But so much hinged on this one pick. Inexplicably, the best overall player in the draft was still on the board… defensive tackle Ed Oliver. Would the Bills reach for positional need like the bumbling New York Giants? Would they outsmart themselves and take a workout warrior whose talent was far less than his combine numbers? Or would they take the blindingly obvious choice? A man so fearsome and powerful that my friend, and Buffalo Fanatic, Adam Nannini refers to him as “Captain Insano,” because he shows no mercy.
“…Ed Oliver, defensive tackle, Houston.” What followed was pure pandemonium. Elation. Disbelief that a franchise that has seemed cursed on so many occasions had finally struck gold.
Ed Oliver may have played his college ball at Houston, but his success didn’t catch anyone by surprise. When Oliver committed to the Cougars he became the first 5-star recruit to ever commit to a school outside of the Power 5 conferences. He had offers from every major program but decided to stay at home in Houston where he’d only be 20 minutes away from his family.
Defensive tackles don’t produce as college freshman. Heck, they rarely even play. Fellow 2019 draftee Quinnen Williams, who was taken several spots before Oliver, played only in mop up duty as a freshman. Ndamukong Suh, the best college defensive tackle I’ve ever seen, played in 1 game as a freshman and had 1 tackle because freshman defensive tackles don’t produce.
Check that, freshman defensive tackles don’t produce unless they’re Ed freakin Oliver. Oliver didn’t just play as a freshman. He dominated. He was often the best player on the field. Oliver had 65 tackles, including 22 TFLs, and 5 sacks. The 22 TFLs was 2 more than Suh put up in his historic senior campaign that landed him as Heisman finalist. Oh, and Oliver put up his stats in 12 games compared to Suh’s 14.
Hello, Captain Insano.
It’s shocking to me that Oliver fell to the 9th in the draft. After his crazy good freshman year, Oliver was the easy choice as the best draft prospect and even entered his sophomore season as the favorite for the Heisman trophy as a defensive tackle. After another dominating season, it was assumed Oliver would be the first overall pick in 2019.
Then, Houston struggled. Oliver missed a few games with injury and had an unfortunate interaction with head coach Major Applewhite during a game for wearing a jacket on the sideline. It wasn’t a big deal, but, to some, Oliver got labeled a potential character concern.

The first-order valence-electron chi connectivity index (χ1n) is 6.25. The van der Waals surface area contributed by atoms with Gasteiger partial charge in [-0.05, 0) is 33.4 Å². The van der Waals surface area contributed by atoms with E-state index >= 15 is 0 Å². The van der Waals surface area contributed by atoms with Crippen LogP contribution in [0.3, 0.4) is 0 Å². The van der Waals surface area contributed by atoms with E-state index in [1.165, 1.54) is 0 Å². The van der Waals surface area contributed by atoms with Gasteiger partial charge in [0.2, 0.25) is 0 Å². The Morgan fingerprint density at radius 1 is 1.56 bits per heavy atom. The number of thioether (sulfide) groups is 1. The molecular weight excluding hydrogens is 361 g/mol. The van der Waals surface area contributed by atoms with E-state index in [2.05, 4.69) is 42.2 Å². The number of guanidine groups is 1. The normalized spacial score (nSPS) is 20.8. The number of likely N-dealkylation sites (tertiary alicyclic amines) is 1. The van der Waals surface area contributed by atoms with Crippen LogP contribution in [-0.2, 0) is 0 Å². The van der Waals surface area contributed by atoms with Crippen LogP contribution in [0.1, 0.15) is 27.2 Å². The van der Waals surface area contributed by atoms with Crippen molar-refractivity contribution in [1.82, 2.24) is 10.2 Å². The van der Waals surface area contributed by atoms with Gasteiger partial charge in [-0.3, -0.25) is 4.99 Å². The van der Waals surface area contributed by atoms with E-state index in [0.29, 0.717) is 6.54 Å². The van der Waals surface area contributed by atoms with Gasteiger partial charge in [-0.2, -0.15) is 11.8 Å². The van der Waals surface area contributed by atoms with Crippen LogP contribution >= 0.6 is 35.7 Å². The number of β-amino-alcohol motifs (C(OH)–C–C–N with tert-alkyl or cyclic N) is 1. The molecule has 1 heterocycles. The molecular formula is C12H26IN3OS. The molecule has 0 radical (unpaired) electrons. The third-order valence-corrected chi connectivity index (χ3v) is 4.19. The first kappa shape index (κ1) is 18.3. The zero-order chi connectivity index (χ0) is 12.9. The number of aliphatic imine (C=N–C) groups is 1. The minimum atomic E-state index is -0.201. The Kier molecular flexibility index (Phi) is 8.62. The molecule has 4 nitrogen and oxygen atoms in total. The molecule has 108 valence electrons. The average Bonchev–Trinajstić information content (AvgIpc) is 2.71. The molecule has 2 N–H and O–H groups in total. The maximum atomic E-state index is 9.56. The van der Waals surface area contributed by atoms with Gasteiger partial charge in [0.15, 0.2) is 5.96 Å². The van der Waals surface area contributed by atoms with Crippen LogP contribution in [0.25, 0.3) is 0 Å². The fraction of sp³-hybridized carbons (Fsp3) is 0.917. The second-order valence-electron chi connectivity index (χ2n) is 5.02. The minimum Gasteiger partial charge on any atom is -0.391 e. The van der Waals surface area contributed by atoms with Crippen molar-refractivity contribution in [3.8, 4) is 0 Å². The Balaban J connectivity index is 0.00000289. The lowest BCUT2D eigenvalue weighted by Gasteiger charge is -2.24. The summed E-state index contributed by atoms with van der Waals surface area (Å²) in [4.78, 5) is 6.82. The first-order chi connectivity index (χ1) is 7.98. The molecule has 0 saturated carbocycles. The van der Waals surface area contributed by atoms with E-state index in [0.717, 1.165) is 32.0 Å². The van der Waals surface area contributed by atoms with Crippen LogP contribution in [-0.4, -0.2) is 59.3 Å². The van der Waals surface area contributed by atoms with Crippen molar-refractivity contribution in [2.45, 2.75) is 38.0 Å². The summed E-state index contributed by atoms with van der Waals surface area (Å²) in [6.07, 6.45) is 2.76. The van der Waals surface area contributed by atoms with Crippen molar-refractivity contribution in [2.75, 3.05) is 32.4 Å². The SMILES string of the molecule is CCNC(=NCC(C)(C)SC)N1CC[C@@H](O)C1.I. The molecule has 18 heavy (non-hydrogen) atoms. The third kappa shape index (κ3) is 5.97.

With his draft stock slipping a bit, Oliver blew everyone away at the combine and his Pro Day workouts. His numbers were staggering.
- He ran 4.73 in the 40 yard dash, seven hundredths of a second slower than Devin Singletary
- He matched Suh’s legendary strength with 32 reps on the bench press (225 lbs)
- His shuttle time, which tests agility and change of direction, was 4.22. That’s faster than most running backs. It’s unheard of at 290 lbs.
- His vertical jump of 37 inches is what you’d expect from a skill position player.
In short, the man is a physical freak. A quarterback-destroying cyborg forged in the center of the earth and released to wreak havoc on the NFL. And now, he wears a Bills jersey.
Ed Oliver, Buffalo Bill
Oliver’s season got off to a strong start. While his stats were relatively modest (2 tackles, no sacks), he was consistently pushing the pocket and making Sam Darnold uncomfortable. Oliver is similar in size, stature, and playing strength as two-time Defensive Player of the Year, Aaron Donald. There’s no guarantee that Oliver will have the same impact as Donald, but it shouldn’t surprise anyone if he does.
The Bills have had a good defense for the past several seasons. But the trajectory of this defense and this team went straight up when Roger Goodell stepped to the podium, lifted that index card, and uttered the words “Buffalo Bills select Ed Oliver.” Buffalo got a generational talent, a future All Pro, and the cornerstone of their defense for the next decade.
He’s Ed Oliver. Captain Insano. And he shows no mercy.